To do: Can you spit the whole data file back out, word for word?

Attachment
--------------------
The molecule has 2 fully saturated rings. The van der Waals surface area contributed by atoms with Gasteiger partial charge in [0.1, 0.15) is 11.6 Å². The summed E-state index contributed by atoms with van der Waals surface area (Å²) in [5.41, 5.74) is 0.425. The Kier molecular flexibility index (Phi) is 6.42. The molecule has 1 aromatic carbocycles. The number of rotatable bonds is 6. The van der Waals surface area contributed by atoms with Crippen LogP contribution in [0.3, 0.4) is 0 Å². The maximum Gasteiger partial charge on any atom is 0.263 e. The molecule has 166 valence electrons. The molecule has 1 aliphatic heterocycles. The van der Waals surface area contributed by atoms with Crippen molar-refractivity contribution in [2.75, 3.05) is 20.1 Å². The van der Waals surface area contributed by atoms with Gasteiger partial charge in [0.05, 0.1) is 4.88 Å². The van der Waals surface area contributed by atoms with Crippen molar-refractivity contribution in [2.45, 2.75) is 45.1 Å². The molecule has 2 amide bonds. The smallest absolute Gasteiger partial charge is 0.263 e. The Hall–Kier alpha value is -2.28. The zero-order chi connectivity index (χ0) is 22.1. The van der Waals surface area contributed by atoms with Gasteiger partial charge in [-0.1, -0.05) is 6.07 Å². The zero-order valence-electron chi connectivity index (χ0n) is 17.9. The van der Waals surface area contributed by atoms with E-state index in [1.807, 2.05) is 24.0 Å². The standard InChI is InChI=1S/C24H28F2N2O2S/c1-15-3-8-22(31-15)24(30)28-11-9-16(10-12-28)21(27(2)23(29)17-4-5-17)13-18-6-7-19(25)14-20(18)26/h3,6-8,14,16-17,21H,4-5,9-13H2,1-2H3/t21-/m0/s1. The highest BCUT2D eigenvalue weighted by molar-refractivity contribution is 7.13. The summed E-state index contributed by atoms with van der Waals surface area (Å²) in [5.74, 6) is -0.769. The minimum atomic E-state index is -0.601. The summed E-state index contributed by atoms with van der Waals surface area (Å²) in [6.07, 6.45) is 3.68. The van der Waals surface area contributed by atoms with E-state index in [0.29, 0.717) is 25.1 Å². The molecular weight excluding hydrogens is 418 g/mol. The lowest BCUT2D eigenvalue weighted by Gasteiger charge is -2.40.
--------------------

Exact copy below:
The molecule has 2 fully saturated rings. The van der Waals surface area contributed by atoms with Gasteiger partial charge in [0.1, 0.15) is 11.6 Å². The summed E-state index contributed by atoms with van der Waals surface area (Å²) in [5.41, 5.74) is 0.425. The Kier molecular flexibility index (Phi) is 6.42. The molecule has 1 aromatic carbocycles. The number of rotatable bonds is 6. The van der Waals surface area contributed by atoms with Crippen LogP contribution in [0.3, 0.4) is 0 Å². The maximum Gasteiger partial charge on any atom is 0.263 e. The molecule has 166 valence electrons. The molecule has 1 aliphatic heterocycles. The van der Waals surface area contributed by atoms with Crippen molar-refractivity contribution in [2.75, 3.05) is 20.1 Å². The van der Waals surface area contributed by atoms with Gasteiger partial charge in [0.05, 0.1) is 4.88 Å². The van der Waals surface area contributed by atoms with Crippen molar-refractivity contribution in [2.45, 2.75) is 45.1 Å². The molecule has 2 amide bonds. The smallest absolute Gasteiger partial charge is 0.263 e. The Hall–Kier alpha value is -2.28. The zero-order chi connectivity index (χ0) is 22.1. The van der Waals surface area contributed by atoms with Gasteiger partial charge in [-0.1, -0.05) is 6.07 Å². The zero-order valence-electron chi connectivity index (χ0n) is 17.9. The van der Waals surface area contributed by atoms with E-state index in [1.807, 2.05) is 24.0 Å². The standard InChI is InChI=1S/C24H28F2N2O2S/c1-15-3-8-22(31-15)24(30)28-11-9-16(10-12-28)21(27(2)23(29)17-4-5-17)13-18-6-7-19(25)14-20(18)26/h3,6-8,14,16-17,21H,4-5,9-13H2,1-2H3/t21-/m0/s1. The highest BCUT2D eigenvalue weighted by molar-refractivity contribution is 7.13. The summed E-state index contributed by atoms with van der Waals surface area (Å²) in [5.74, 6) is -0.769. The minimum atomic E-state index is -0.601. The summed E-state index contributed by atoms with van der Waals surface area (Å²) in [6.07, 6.45) is 3.68. The van der Waals surface area contributed by atoms with E-state index in [0.29, 0.717) is 25.1 Å². The molecular weight excluding hydrogens is 418 g/mol. The lowest BCUT2D eigenvalue weighted by Gasteiger charge is -2.40.